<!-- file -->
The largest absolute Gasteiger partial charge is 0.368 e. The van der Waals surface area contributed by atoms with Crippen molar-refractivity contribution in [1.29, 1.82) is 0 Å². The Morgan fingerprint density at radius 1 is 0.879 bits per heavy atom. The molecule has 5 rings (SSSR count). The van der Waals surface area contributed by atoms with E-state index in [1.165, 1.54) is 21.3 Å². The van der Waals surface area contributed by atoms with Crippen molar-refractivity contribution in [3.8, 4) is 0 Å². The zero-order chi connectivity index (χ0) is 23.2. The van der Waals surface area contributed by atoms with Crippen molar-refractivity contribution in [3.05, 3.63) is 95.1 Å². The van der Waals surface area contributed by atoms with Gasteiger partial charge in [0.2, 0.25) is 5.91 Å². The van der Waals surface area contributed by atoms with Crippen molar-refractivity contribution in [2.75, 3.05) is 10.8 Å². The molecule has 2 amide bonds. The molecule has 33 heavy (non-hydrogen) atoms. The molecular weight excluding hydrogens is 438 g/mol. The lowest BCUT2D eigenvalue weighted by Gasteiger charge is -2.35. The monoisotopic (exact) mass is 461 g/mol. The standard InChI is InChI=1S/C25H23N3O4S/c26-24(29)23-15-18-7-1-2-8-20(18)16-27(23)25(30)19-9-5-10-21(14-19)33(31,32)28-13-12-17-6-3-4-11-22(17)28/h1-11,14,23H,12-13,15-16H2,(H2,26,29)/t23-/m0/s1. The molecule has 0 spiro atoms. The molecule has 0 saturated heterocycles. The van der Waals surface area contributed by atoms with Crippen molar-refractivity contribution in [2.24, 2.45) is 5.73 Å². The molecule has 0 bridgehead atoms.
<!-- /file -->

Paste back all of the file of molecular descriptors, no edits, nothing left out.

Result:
The largest absolute Gasteiger partial charge is 0.368 e. The van der Waals surface area contributed by atoms with Crippen molar-refractivity contribution in [1.29, 1.82) is 0 Å². The Morgan fingerprint density at radius 1 is 0.879 bits per heavy atom. The molecule has 5 rings (SSSR count). The van der Waals surface area contributed by atoms with E-state index in [1.165, 1.54) is 21.3 Å². The van der Waals surface area contributed by atoms with Crippen molar-refractivity contribution in [3.8, 4) is 0 Å². The zero-order chi connectivity index (χ0) is 23.2. The van der Waals surface area contributed by atoms with Crippen molar-refractivity contribution in [3.05, 3.63) is 95.1 Å². The van der Waals surface area contributed by atoms with Gasteiger partial charge in [0.2, 0.25) is 5.91 Å². The van der Waals surface area contributed by atoms with Crippen molar-refractivity contribution in [2.75, 3.05) is 10.8 Å². The molecule has 2 amide bonds. The molecule has 33 heavy (non-hydrogen) atoms. The molecular weight excluding hydrogens is 438 g/mol. The lowest BCUT2D eigenvalue weighted by Gasteiger charge is -2.35. The monoisotopic (exact) mass is 461 g/mol. The standard InChI is InChI=1S/C25H23N3O4S/c26-24(29)23-15-18-7-1-2-8-20(18)16-27(23)25(30)19-9-5-10-21(14-19)33(31,32)28-13-12-17-6-3-4-11-22(17)28/h1-11,14,23H,12-13,15-16H2,(H2,26,29)/t23-/m0/s1. The molecule has 0 spiro atoms. The molecule has 0 saturated heterocycles. The van der Waals surface area contributed by atoms with Crippen molar-refractivity contribution in [2.24, 2.45) is 5.73 Å². The molecule has 0 bridgehead atoms.